The Zelda CD-i games are a fascinating study. Not simply because they're terrible, but because their very existence represents the dissolution of the Sony-Nintendo alliance that eventually gave rise to the Sony PlayStation.
To recap quickly: The CD-i Zelda games are an ill-begotten product of a weird fling between Nintendo and Philips following the Sony break-up. Zelda Universe has an interview with the creator of the games that offers great insight as to why the projects turned out so smelly. The rise of YouTube is arguably another reason why the CD-i Zelda titles are branded forever in our memories, though: One of the first things humanity did with the revolutionary video-sharing service was upload videos of Gwonam from Link: The Faces of Evil screaming "Squadalah!" for ten minutes.
Japan never received the CD-i Zelda games because the country is clearly protected by benevolent gods, but they've seen the animations through the magic of globalization and easy media sharing. Translator Clyde "Tomato" Mandelin gathered up Japanese Zelda fans' reactions to the games' ponderous action and melty-face cutscenes. Said reactions were farmed from message boards, etc, across a span of several years, but as Mandelin correctly points out, opinions probably haven't changed much.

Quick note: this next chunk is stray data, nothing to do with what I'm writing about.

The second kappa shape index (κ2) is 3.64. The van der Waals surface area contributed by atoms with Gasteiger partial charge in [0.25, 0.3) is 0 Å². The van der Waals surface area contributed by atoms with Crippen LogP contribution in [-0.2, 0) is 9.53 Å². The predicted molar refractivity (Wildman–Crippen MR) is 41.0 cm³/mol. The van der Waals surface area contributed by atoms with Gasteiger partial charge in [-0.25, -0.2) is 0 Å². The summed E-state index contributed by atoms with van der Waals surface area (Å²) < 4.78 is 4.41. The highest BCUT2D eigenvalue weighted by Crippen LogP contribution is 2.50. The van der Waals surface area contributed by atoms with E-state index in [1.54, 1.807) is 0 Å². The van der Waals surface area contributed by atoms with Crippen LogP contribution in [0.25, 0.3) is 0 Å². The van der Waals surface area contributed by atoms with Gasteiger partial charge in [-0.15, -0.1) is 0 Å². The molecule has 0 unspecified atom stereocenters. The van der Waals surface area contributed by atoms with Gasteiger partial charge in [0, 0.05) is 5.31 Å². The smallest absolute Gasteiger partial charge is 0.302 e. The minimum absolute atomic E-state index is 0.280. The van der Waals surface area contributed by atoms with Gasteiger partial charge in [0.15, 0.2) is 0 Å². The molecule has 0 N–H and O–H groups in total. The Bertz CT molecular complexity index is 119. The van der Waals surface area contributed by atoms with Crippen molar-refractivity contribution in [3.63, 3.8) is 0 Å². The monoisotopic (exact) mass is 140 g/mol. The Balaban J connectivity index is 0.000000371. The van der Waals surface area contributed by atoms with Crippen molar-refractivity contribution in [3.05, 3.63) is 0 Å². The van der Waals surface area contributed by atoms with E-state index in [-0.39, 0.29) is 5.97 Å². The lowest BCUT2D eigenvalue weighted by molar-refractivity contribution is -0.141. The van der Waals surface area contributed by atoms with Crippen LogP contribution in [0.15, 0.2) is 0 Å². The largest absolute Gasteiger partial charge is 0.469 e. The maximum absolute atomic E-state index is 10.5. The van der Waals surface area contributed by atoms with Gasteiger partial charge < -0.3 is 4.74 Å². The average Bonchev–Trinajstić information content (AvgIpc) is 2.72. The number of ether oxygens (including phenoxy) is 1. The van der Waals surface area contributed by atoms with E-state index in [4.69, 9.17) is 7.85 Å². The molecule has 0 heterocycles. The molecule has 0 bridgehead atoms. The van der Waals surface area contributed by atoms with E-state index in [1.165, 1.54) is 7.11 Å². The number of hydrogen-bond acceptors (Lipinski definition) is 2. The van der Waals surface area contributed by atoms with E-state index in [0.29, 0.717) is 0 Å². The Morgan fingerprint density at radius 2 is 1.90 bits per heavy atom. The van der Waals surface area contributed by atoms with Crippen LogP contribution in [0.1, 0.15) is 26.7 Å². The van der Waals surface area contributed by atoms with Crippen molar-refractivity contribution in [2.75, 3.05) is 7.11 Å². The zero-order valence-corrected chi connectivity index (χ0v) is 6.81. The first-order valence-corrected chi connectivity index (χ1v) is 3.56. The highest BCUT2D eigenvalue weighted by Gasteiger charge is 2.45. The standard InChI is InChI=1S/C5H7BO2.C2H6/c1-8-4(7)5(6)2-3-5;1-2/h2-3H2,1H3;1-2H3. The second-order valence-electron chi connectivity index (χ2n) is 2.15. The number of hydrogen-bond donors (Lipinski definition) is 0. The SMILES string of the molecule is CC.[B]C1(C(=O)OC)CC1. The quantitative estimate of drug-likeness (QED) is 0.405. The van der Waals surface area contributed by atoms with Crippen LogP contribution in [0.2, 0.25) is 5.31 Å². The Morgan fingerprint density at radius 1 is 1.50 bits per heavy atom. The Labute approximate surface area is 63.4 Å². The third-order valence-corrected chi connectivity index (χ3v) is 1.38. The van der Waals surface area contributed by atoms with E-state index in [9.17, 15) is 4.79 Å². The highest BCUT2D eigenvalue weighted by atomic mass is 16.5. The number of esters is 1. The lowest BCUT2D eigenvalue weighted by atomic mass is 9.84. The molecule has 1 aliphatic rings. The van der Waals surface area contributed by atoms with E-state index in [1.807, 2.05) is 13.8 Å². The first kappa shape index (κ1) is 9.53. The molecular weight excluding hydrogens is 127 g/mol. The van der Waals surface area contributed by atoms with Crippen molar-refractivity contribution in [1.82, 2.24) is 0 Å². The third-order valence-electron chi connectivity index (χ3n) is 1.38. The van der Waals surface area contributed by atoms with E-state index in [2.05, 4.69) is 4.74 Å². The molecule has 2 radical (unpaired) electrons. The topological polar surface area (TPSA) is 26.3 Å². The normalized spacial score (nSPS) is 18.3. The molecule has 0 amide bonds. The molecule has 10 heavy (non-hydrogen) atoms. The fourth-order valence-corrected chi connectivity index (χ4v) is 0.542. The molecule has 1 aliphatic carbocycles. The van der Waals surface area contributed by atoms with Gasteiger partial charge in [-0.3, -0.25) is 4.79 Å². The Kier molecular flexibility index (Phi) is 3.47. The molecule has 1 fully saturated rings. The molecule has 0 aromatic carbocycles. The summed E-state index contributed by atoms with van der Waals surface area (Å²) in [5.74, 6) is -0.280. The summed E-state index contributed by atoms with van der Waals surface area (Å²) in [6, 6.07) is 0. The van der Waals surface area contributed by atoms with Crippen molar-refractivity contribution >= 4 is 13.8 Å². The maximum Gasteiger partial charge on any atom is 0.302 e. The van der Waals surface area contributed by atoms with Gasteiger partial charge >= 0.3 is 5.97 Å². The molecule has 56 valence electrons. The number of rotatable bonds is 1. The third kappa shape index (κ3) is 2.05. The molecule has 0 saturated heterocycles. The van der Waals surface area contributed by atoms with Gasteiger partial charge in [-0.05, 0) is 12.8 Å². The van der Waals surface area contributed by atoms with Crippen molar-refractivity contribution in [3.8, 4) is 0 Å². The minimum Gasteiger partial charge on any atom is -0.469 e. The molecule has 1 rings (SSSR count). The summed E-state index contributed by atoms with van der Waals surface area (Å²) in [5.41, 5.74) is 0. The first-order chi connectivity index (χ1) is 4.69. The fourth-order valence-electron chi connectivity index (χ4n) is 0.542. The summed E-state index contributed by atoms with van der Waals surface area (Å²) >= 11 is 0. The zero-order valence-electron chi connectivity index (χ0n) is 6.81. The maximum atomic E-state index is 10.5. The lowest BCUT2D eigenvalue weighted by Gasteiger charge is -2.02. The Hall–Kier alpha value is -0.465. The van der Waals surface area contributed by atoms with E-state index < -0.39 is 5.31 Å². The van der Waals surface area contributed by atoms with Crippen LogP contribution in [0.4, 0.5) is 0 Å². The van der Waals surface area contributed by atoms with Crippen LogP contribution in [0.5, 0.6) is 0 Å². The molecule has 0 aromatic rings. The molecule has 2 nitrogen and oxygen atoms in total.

Here are some of my favorites:
- "This feels like the real world but on drugs."
- "The Legend of Zelda: Triforce of the Shits."
- "They still had crap like this even in 1993?"
- "Nintendo must’ve been pissed after seeing these."
- "Zelda looks so cute when she’s sleepy!" (Bruh...)
- "This background music sounds like American porn music."
- "In terms of controls, animation, and gameplay, the CD-i Zeldas don’t make the grade as Zelda games. They don’t even pass as actual games. They’re the kind of games you’d play in hell."
If Hell is truly a place of eternal physical and psychological punishment, yeah, I could see demons firing up the ol' CD-i and forcing a sinner to play Faces of Evil if the iron maiden was out of commission for whatever reason.
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